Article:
I never cease to be amused by the pile of unmitigated crap that gets shoveled off onto the moviegoing public by pretentious critics. They’re at it again with The Master, a load of film-festival tripe that was booed in Venice and greeted with massive walkouts in Toronto but is now being defended in an organized rescue mission that hopes to develop a minor cult following in New York before the whole thing mercifully vanishes in a puff of twaddle. With an embarrassing, overwrought performance by the dependably creeped-out Joaquin Phoenix that has to be the most hysterically misguided overacting since Dennis Hopper played Napoleon and Harpo Marx played Sir Isaac Newton in The Story of Mankind, I’m tempted to call it the worst thing I have seen this year, but there are two more coming up—Terrence Malick’s dystopic To the Wonder and a diabolically demented time-travel farce called Cloud Atlas—that are even worse. I will also refrain from labeling The Master “the worst movie I’ve ever seen!” because like the proverbial boy who cried wolf, I’ve blurted that cry of despair so many times, who would believe me?It might not even be the worst movie ever made, depending on how you feel about such hollow, juvenile and superficial trash as I ♥ Huckabees, Brewster McCloud, Punch-Drunk Love, Mulholland Drive, The Royal Tenenbaums, Lost Highway, Being John Malkovich, Eternal Sunshine of the Spotless Mind, Confessions of a Dangerous Mind, Rob Zombie’s House of 1000 Corpses and … well, as they said in Hollywood during the McCarthy witch hunts, “the list goes on.”
The stars of The Master, the new movie that is not about Scientology but may actually be about Scientology, were not very forthcoming about the film’s possible religious inspiration.
Amy Adams, when asked if she researched the religion for her role in the film, said, “No, I actually read Dianetics a long time ago Read More
Paul Thomas Anderson’s sixth film, The Master, is set to be released September 14, and its final trailer has dropped (via Vulture). It is as cryptic as any thus far released, though once again depicting Philip Seymour Hoffman as an enigmatic and powerful man of God. Per Anderson information dispensary Cigarettes and Red Vines, Read More
The Master, Paul Thomas Anderson’s follow-up to There Will Be Blood, is expected to be released in the fall (per IMDb, on October 12)–and its first trailer depicts Joaquin Phoenix being interrogated, and possibly brainwashed, by an unknown interlocutor. The film also stars Philip Seymour Hoffman and Amy Adams.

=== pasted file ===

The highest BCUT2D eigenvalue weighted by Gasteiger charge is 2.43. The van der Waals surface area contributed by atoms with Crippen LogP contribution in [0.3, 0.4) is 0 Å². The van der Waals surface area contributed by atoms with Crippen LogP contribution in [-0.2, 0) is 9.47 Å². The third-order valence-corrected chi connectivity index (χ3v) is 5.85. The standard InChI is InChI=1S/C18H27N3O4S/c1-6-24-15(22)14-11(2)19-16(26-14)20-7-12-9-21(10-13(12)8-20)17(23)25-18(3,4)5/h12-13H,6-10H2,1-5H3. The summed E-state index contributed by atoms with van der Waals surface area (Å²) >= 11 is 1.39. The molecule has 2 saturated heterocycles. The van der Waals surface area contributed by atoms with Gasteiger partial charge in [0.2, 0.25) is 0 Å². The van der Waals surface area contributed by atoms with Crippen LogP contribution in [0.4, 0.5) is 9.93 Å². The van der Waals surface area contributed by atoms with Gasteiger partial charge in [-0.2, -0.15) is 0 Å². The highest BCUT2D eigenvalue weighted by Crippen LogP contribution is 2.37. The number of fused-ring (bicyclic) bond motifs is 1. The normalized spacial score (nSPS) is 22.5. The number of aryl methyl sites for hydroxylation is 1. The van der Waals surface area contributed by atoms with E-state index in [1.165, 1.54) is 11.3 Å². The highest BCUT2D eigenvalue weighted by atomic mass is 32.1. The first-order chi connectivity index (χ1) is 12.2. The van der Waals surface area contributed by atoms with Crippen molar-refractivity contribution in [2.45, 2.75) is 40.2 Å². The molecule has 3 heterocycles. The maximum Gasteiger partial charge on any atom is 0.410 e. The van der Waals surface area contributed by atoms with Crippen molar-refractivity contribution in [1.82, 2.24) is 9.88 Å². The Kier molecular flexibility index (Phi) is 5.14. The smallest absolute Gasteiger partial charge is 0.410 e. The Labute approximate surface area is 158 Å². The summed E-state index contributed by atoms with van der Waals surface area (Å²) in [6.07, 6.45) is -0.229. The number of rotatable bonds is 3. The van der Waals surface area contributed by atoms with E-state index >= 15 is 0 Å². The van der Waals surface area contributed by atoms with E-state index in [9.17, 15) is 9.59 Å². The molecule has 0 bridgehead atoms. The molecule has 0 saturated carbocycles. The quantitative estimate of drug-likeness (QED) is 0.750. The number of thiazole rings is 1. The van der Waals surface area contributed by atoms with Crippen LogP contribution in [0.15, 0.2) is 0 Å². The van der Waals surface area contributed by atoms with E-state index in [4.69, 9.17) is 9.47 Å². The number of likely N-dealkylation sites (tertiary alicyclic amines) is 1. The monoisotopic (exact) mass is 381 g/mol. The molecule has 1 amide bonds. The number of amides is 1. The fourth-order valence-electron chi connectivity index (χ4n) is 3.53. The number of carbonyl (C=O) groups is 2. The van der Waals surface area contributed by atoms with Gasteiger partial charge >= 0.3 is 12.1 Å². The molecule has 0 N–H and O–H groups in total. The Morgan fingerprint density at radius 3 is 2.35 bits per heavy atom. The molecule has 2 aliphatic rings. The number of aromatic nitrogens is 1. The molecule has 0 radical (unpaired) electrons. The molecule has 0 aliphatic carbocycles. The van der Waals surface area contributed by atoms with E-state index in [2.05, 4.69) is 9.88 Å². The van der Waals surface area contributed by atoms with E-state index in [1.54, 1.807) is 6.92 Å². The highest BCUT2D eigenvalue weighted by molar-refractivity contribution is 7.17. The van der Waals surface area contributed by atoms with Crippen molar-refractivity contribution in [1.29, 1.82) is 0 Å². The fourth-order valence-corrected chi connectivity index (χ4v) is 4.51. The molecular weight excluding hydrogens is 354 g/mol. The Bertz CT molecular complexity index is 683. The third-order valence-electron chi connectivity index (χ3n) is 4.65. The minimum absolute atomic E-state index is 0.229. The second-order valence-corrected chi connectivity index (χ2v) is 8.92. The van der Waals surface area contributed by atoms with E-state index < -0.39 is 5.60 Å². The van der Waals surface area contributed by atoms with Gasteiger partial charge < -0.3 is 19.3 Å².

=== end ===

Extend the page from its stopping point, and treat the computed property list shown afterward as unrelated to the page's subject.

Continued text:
Megan Ellison is 25. She is the daughter of the founder of Oracle. And she has a lot of new fans, as the woman who seems likely to finance the next two Paul Thomas Anderson movies. Vulture reports that Ellison is set to produce the tentatively titled “Scientology drama” The Master (which had its Read More
Hollywood’s love affair with ’70s cinema is certainly well documented. From the Andersons (Wes and Paul Thomas) to Tony Gilroy (Michael Clayton, the already forgotten Duplicity), director after director has taken the styling pioneered by filmmakers like Robert Altman and Sydney Pollack and co-opted it for their own personal successes. And huzzah to Read More
Remember all that stuff you read about 24 taking it easy on the torture during its seventh season? Well, scratch that. Prolonged exposure to Jack Bauer could turn a nun into a Geneva Conventions violator. Just look at what happened to F.B.I. agent Renee Walker (played by Annie Wersching) during the Read More
Looking for something to read during your lunch hour? Check out Esquire‘s recent profile about our favorite enfant terrible, director Paul Thomas Anderson. The article, which appeared in the print edition of the magazine last month, finally popped online within the last week, and since we don’t know anyone who actually buys Esquire, we’re Read More
In December, The Observer interviewed last night’s Best Actor winner Daniel Day-Lewis about his performance. Here is Sara Vilkomerson’s account of her afternoon with the real-life Daniel Plainview.
“For the most part I try to hear the voice, which is one of the most deep and personal ways we present our very selves. Read More
Forty-one New York and Los Angeles movie critics from Time, Newsweek, The New Yorker and Salon.com gathered at Sardi’s Restaurant in Times Square Saturday night to vote on the top films of the year.
Paul Thomas Anderson’s much-touted There Will Be Blood took four prizes, including best picture, at the 42nd annual National Society of Read More